A Lesson for the U.S: How EU Open Banking APIs Have Stabilized to Support Alternative Networks


Mercator Advisory Group evaluates the difficulties of standing up production level API platforms, identifies key workarounds that were needed to establish alternative payment network solutions, and provides six snapshots of these alternative payment solutions enabled by Open Banking APIs.

Author: Tim Sloane
Published on: July 2, 2021

EU open banking APIs are stabilizing and enabling alternative networks: A lesson the U.S. should pay attention to.

Mercator has studied the gap that exists between the open banking vision of PSD2 and the on-the-ground reality. This knowledge of API limitations can be used to inform any business leader contemplating a similar form of API platform. Mercator Advisory Group’s latest research report, A Lesson for the U.S: How EU Open Banking APIs Have Stabilized to Support Alternative Networks evaluates the issues that have plagued the delivery of Open Banking within the European Union, identifies how fintechs have filled the gap by implementing API middleware, and provides a synopsis of six alternative network solutions that have evolved to leverage the Open Banking APIs.

“It has taken much longer than expected to establish the Open Banking API infrastructure, but the EU is closer than ever to having the concept fully operational. A patchwork of banks are now operational, although many have limited reliability. This points to the cost associated with managing a reliable production-ready API platform. But despite the limitations, several alternative networks have been announced, mostly limited to the UK, which has the most advanced Open Banking infrastructure,” comments Tim Sloane, VP of Payments Innovation and Director of the Emerging Technologies Advisory Service at Mercator Advisory Group and the author of the report. “There are many lessons to be learned out of the hard work that has gone into building the EU Open Banking infrastructure as it exists today, and it would be a terrible mistake to ignore those lessons when building your own API platforms.”

This research report has 26 pages and 4 exhibits.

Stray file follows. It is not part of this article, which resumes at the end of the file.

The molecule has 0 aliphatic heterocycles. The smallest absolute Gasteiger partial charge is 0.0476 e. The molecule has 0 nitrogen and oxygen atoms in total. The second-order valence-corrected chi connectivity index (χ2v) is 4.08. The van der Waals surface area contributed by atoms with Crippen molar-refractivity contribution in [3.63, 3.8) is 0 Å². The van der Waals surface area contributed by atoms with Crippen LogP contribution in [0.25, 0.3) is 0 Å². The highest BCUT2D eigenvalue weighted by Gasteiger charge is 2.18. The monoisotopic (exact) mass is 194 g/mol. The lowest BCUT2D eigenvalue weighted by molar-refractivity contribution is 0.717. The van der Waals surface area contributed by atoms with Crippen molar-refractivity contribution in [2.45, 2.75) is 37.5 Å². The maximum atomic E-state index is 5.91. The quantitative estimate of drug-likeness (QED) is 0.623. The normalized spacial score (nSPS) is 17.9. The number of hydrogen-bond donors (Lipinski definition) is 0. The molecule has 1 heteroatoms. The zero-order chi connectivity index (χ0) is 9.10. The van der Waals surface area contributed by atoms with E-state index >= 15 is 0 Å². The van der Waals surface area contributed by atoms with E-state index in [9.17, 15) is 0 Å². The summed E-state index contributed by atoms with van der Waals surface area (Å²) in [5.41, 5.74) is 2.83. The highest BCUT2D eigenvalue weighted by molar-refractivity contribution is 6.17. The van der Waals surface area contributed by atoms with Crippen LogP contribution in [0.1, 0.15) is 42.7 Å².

Companies and other organizations mentioned in this report include: Adyen, Alibaba, Barclaycard, Berlin Group, BMO, BNP Paribas, Cardstream, Competition and Markets Authority (CMA), DNA Payments, Draft Kings, Euro Retail Payments Board (ERPB), European Banking Authority (EBA), Financial Conduct Authority (FCA), FIS, Flywire, GlobalPayments, HSBC,IBM, Ingenico, JPMorganChase, Judopay, Kevin, Marqeta, Mastercard, Microsoft, MIR LTD., Monek, MoneyGram, Mulesoft, NatWest, Open Banking Implementation Entity (OBIE), Open Banking Limited, OpenID Foundation, PayPal, PPRO Financial, SAP, ShieldPay, Shopify, STET, Target instant payments settlement service (TIPS), Tesco Bank, The Banking Industry Architecture Network (BIAN), Token.io, TransferWise, TrueLayer, Trustly, Visa, Worldpay, Yoyo Wallet LTD.

Highlights of the report include:

  • A review of the issues that have complicated and delayed the introduction of Open Banking interoperability standards across the EU.
  • The standards bodies and regulators attempting to correct these interoperability problems.
  • How fintech has created API platforms and middleware that mitigate some of the interoperability problems but do so at a cost for both the implementation effort and performance.
  • Identification of the challenges that must be overcome to deploy a production-ready Open Banking platform.
  • A perspective on how Open Banking may evolve in the U.S. market.


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